“Sometimes the most scenic roads in life are the detours you didn’t mean to take.”
― Angela N. Blount, Once Upon an Ever After
This is what comes to my mind when I look back at the road trip I made. Little did I know that a visit to Thanjavur for official purpose would turn into one of the most revealing and worthy bike trips I had taken till date. It all started on a Saturday night. I was asked to go to our organisation at Thanjavur from Coimbatore. Since the information came late I had two options left to me, one to take a bus the next was to ride down. I chose the ride and I’m glad I did. From Big temple to one of a kind mosque to Ther tiruvila of Mannargudi temple, this trip covered everything. I had the best coffee, immersed myself in the beauty of Big temple, visit to a handloom, witnessed a Hindu marriage inside a mosque which I never expected to, had a conversation with one of the descendants of Nagore Andavar, and finished my day with a grand festive in Mannargudi temple.
Whenever someone hears the name “Thanjavur” what comes to people’s mind is the great Brihadeeswarar temple and dancing doll. But I went a little further to discover things about Thanjavur other than this. My search led me to handlooms of the Saurashtra people, a small community who migrated to Thanjavur hundreds of years back from Gujarat. I am very thankful to Vejai Ganesh of Sri Sagunthalai Silks. He explained to me in detail about his handlooms, and he’s rightly proud that he is the only person in Thanjavur to weave “Korvai” sarees [in which the borders are attached to the main body of the saree using an interlocking technique]. This technique is not practised widely as it requires great skill and it is also threatened by power looms which produce cheaper sarees. Ganesh’s family has trained women from the Saurashtrian community; they have not only provided them with a livelihood, but also ensured the longevity of this technique for the generations to come.
Thanjavur big temple has been discussed, written, re written over a number of times and there is nothing new that I have to say about this great structure. Since I had a bike with me, I could venture a few hundred kilometres to discover other interesting places around Thanjavur. One fine morning I set out to discover the amazing Nagore Dargah, a mosque built over the tomb of Sufi saint Hazrath Nagore Shahul Hamid. The details of the place and its history are well elaborated in its Wiki page.
The most significant aspect of the place is people from various faiths consider it as a pilgrim site. Lot of Hindus throng the place. It was a unique mosque for I could witness cultural amalgamation. From people lighting lamps to offering their hair I saw customs which might not exist in many other mosques. People who offered their children’s hair place it between buns and drown it in the sacred water tank in the mosque premises. I also was lucky enough to see a Hindu couple getting married inside the mosque premises. There was no chants from the Veda, instead they read from the Holy Koran. The couples were visibly elated.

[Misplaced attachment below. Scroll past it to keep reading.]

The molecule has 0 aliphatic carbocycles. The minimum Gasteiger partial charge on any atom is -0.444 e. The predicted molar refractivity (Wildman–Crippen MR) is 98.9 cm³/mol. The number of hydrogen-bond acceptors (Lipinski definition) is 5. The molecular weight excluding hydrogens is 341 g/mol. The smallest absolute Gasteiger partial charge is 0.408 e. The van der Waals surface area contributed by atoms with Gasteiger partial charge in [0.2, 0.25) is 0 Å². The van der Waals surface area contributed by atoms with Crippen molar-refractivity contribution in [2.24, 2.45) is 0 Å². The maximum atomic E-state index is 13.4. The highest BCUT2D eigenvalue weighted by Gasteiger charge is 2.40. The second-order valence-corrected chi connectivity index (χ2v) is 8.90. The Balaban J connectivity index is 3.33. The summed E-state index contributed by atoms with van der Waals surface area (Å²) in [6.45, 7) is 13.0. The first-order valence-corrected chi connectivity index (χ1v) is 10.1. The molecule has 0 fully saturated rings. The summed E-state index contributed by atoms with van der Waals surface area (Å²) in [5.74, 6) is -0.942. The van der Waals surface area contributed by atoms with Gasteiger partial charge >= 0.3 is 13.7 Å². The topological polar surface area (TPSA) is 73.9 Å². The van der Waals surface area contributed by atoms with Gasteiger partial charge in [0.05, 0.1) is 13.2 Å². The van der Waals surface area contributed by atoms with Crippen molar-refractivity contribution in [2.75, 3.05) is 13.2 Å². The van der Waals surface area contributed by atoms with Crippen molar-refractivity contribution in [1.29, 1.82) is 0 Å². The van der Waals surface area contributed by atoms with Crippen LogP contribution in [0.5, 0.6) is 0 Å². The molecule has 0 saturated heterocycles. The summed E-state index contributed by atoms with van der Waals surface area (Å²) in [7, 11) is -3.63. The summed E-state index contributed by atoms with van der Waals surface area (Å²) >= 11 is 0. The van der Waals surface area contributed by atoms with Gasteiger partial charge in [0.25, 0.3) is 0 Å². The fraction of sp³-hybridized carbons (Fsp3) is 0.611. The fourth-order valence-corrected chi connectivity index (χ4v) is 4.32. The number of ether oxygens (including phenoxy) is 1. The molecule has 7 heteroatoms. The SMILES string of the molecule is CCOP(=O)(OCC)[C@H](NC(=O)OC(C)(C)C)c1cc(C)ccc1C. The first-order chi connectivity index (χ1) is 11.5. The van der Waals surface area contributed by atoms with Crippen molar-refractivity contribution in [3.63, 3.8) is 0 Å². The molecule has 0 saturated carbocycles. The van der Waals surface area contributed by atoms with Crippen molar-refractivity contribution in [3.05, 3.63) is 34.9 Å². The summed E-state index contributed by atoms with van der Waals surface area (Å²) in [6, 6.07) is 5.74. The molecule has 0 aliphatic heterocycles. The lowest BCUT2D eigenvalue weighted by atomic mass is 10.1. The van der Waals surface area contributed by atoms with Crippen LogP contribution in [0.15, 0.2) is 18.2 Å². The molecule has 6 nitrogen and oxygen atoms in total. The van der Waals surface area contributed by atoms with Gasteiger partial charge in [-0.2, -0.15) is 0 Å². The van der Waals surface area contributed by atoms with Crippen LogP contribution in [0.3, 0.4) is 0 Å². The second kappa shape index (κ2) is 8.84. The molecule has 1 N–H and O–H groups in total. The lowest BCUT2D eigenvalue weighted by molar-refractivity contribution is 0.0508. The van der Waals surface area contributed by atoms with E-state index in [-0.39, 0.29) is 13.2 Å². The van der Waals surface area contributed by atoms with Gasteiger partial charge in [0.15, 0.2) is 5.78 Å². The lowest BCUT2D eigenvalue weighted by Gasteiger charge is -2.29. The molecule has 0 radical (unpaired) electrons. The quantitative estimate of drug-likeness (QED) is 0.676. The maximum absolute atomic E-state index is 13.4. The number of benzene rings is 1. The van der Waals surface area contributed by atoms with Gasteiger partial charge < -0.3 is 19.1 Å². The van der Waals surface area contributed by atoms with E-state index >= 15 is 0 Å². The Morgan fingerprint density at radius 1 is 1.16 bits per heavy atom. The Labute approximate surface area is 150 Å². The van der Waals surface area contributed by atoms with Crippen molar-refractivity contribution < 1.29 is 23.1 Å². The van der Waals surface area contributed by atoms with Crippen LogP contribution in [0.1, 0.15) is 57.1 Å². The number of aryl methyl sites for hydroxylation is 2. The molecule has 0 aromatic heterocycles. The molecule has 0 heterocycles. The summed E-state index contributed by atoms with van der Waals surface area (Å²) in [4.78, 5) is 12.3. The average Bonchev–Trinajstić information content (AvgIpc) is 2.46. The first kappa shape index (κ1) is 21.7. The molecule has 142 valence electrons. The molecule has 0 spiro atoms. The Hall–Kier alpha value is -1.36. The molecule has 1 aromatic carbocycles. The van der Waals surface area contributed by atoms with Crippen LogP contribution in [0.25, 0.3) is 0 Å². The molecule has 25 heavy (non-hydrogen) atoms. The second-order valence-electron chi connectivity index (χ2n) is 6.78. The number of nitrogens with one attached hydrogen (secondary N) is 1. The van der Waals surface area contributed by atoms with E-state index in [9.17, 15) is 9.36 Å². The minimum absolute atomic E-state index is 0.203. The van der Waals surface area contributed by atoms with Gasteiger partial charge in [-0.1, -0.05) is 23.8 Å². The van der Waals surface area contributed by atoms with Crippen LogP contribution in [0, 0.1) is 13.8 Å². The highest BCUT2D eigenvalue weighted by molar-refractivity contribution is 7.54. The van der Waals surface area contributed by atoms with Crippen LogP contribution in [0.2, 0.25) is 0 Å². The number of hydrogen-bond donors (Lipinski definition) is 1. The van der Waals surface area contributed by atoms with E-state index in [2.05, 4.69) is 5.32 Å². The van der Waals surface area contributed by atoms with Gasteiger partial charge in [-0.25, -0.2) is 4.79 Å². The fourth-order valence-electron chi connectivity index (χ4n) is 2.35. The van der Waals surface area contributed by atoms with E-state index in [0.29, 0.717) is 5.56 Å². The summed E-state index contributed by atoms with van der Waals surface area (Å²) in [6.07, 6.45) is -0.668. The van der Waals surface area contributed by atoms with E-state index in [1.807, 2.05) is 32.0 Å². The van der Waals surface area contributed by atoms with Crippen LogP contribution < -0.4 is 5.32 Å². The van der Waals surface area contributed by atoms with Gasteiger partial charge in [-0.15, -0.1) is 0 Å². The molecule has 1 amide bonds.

After this event I had a chat with Salman Baba one of the descendants of Nagore Andavar (The Sufi saint as he was called in the olden times). His words of love and oneness enlightened me, “All religions are equal, may be the form in which we worship may differ but we all are worshiping the same person, we may call Him Allah, they may call him Ram give him a form, but that doesn’t matter, here inside this dargah, there is religious unity, there is no caste, everyone are equal”.
My trip ended with witnessing the ‘Ther Thiruvizha’ [chariot festival] of Rajagopalaswamy Temple in Mannargudi. By this time I was really exhausted because of the long bike ride. But the energy of the place pumped me up. The crowd, the chants and the enthusiasm of the people was a treat.
By the time I reached my hotel back in Thanjavur it was almost 2300hrs. The ride had worn me out but the memories it gave me would stay with me forever.
Text and photos: O Pranav
[O Pranav is a mechanical engineer working in the aviation field. He is a Chennaite, but his roots are deep down south in a village called Muthiapuram, Tamil Nadu. A tiny but beautiful village, Muthiapuram is green during the monsoons and filled with black sand the rest of the year. Pranav’s family traditionally farmed. His grandfather was a “Kummi” master, a dance form practiced in southern India. Pranav came across PARI while trying to discover the different cultures of India.]